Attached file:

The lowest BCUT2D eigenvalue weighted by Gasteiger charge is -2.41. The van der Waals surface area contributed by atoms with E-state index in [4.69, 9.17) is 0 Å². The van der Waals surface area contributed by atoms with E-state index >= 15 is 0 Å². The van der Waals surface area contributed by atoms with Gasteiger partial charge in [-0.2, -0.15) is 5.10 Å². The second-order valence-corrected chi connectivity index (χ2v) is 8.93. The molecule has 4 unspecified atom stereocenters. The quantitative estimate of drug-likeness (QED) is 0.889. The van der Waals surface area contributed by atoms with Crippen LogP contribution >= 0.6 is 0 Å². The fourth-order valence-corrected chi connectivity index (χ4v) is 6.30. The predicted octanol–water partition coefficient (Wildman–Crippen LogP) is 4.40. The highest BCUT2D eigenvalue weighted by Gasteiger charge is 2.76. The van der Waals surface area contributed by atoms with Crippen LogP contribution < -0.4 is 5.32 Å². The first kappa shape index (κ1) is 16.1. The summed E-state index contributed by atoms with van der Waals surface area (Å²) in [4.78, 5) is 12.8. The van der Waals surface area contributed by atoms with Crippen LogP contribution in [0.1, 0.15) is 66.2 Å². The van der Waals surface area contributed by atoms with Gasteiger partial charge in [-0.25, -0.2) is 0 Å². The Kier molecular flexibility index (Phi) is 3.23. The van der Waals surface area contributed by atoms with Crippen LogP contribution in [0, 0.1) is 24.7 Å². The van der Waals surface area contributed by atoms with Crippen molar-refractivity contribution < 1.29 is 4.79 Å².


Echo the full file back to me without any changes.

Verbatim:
The lowest BCUT2D eigenvalue weighted by Gasteiger charge is -2.41. The van der Waals surface area contributed by atoms with E-state index in [4.69, 9.17) is 0 Å². The van der Waals surface area contributed by atoms with E-state index >= 15 is 0 Å². The van der Waals surface area contributed by atoms with Gasteiger partial charge in [-0.2, -0.15) is 5.10 Å². The second-order valence-corrected chi connectivity index (χ2v) is 8.93. The molecule has 4 unspecified atom stereocenters. The quantitative estimate of drug-likeness (QED) is 0.889. The van der Waals surface area contributed by atoms with Crippen LogP contribution >= 0.6 is 0 Å². The fourth-order valence-corrected chi connectivity index (χ4v) is 6.30. The predicted octanol–water partition coefficient (Wildman–Crippen LogP) is 4.40. The highest BCUT2D eigenvalue weighted by Gasteiger charge is 2.76. The van der Waals surface area contributed by atoms with Crippen LogP contribution < -0.4 is 5.32 Å². The first kappa shape index (κ1) is 16.1. The summed E-state index contributed by atoms with van der Waals surface area (Å²) in [4.78, 5) is 12.8. The van der Waals surface area contributed by atoms with Crippen LogP contribution in [0.1, 0.15) is 66.2 Å². The van der Waals surface area contributed by atoms with Gasteiger partial charge in [-0.25, -0.2) is 0 Å². The Kier molecular flexibility index (Phi) is 3.23. The van der Waals surface area contributed by atoms with Crippen LogP contribution in [0, 0.1) is 24.7 Å². The van der Waals surface area contributed by atoms with Crippen molar-refractivity contribution < 1.29 is 4.79 Å².